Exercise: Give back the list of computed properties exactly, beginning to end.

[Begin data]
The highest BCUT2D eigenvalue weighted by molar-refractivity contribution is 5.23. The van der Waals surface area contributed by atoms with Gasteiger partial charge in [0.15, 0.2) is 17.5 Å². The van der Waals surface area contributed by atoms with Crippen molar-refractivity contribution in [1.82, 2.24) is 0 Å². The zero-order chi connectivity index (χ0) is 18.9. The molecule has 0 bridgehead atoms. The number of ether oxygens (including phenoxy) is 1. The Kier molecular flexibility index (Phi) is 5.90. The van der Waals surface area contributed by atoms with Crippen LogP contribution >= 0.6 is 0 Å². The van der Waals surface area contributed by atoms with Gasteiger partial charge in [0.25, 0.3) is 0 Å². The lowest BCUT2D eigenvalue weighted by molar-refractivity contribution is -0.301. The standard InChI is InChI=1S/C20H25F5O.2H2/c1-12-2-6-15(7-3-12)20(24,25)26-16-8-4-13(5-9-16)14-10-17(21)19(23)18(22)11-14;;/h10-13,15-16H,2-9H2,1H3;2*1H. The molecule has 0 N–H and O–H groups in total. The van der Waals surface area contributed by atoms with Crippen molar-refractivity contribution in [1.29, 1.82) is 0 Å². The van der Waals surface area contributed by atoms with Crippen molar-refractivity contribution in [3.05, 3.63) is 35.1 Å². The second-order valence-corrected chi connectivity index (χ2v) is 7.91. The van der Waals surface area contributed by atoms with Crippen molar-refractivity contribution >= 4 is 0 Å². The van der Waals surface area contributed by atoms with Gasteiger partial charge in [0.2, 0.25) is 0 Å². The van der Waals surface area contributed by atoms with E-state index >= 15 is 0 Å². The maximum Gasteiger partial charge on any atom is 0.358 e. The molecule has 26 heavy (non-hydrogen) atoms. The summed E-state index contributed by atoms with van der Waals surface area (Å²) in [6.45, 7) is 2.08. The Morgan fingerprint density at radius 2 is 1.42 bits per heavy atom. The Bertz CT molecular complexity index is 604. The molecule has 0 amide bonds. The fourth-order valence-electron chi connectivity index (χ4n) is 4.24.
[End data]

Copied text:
The highest BCUT2D eigenvalue weighted by molar-refractivity contribution is 5.23. The van der Waals surface area contributed by atoms with Gasteiger partial charge in [0.15, 0.2) is 17.5 Å². The van der Waals surface area contributed by atoms with Crippen molar-refractivity contribution in [1.82, 2.24) is 0 Å². The zero-order chi connectivity index (χ0) is 18.9. The molecule has 0 bridgehead atoms. The number of ether oxygens (including phenoxy) is 1. The Kier molecular flexibility index (Phi) is 5.90. The van der Waals surface area contributed by atoms with Crippen LogP contribution >= 0.6 is 0 Å². The van der Waals surface area contributed by atoms with Gasteiger partial charge in [0.25, 0.3) is 0 Å². The lowest BCUT2D eigenvalue weighted by molar-refractivity contribution is -0.301. The standard InChI is InChI=1S/C20H25F5O.2H2/c1-12-2-6-15(7-3-12)20(24,25)26-16-8-4-13(5-9-16)14-10-17(21)19(23)18(22)11-14;;/h10-13,15-16H,2-9H2,1H3;2*1H. The molecule has 0 N–H and O–H groups in total. The van der Waals surface area contributed by atoms with Crippen molar-refractivity contribution in [1.29, 1.82) is 0 Å². The van der Waals surface area contributed by atoms with Crippen molar-refractivity contribution in [3.05, 3.63) is 35.1 Å². The second-order valence-corrected chi connectivity index (χ2v) is 7.91. The van der Waals surface area contributed by atoms with Crippen molar-refractivity contribution >= 4 is 0 Å². The van der Waals surface area contributed by atoms with Gasteiger partial charge in [0.2, 0.25) is 0 Å². The van der Waals surface area contributed by atoms with E-state index >= 15 is 0 Å². The maximum Gasteiger partial charge on any atom is 0.358 e. The molecule has 26 heavy (non-hydrogen) atoms. The summed E-state index contributed by atoms with van der Waals surface area (Å²) in [6.45, 7) is 2.08. The Morgan fingerprint density at radius 2 is 1.42 bits per heavy atom. The Bertz CT molecular complexity index is 604. The molecule has 0 amide bonds. The fourth-order valence-electron chi connectivity index (χ4n) is 4.24.